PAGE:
To Brexit or not to Brexit

Andy Munro would like some straight answers.

I was hoping to make a decision not based on a gut reaction, eg. I hate bureaucracy (Brexit); my daughter is taking up residence in France (not to Brexit). However every paper that I read has a biased stance and the Electoral Commission’s leaflet is worse than useless merely spouting misleading facts from both sides which I suppose is meant to ‘balance’ things up. Have I the time or the will to spend hours reading and researching? No!

So here’s a few questions that maybe Birmingham Press readers can answer….

– Since we joined the EU, how much have we put in and how much have we taken out (This includes agricultural subsidies etc)?
– How does this compare with Germany and France?
– How many EU immigrants have arrived in this country in the last five years?
– How many refugees have we accepted in the last year?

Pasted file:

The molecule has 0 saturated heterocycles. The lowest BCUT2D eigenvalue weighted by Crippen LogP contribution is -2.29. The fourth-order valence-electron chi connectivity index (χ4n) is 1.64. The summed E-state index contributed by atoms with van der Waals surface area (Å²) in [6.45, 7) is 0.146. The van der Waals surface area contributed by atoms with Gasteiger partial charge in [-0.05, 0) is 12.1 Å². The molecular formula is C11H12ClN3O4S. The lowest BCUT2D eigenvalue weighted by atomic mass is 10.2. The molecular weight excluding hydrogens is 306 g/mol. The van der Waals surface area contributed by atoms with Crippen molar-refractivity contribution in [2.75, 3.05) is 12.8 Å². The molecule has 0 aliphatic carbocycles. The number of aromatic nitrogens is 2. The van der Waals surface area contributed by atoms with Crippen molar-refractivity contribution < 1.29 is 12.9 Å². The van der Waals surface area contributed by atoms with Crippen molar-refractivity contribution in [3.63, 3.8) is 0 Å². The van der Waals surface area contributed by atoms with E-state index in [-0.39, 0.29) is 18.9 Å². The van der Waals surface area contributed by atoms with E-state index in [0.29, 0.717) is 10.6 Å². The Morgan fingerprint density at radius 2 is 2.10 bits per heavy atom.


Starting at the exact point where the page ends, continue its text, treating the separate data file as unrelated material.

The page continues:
– In both cases, how does this compare with Germany and France and is it pro rata in relation to the land mass?
– What proportion of the EU budget goes on administration and how approx. does that compare with the proportion spent on governing the UK?
– What proportion of our exports go to EU countries and what proportion go outside?
– Why would it be more difficult to export to EU countries if we left bearing in mind we all rely on each other and businesses have existing , longstanding trade relations?
– Similarly the position on imports.

Answers on the back of a virtual postcard please. ‘

3 thoughts on “To Brexit or not to Brexit

  1. these questions are irrelevant. The big issue is war. The EU was started to prevent war after two world wars. And it has worked. Where there is no EU – as in the Ukraine – we have already had violent conflict. And if the separatists win in Engalnd and wales and Scotland vote to stay in, its good by UKIP. UKIP has no idea the celts don’t want what they talk about.

    The EU gives stability. Anything else is chaos.


  2. Trevor….everybody is entitled to their opinion and mine is that other issues such as the immigrant ‘problem’ (if there is one?) and the economy are important in making a decision

  3. The Remains say the economy is the number one issue…the Brexits say it is immigration. The former works from a platform of hope. The latter feeds on fear

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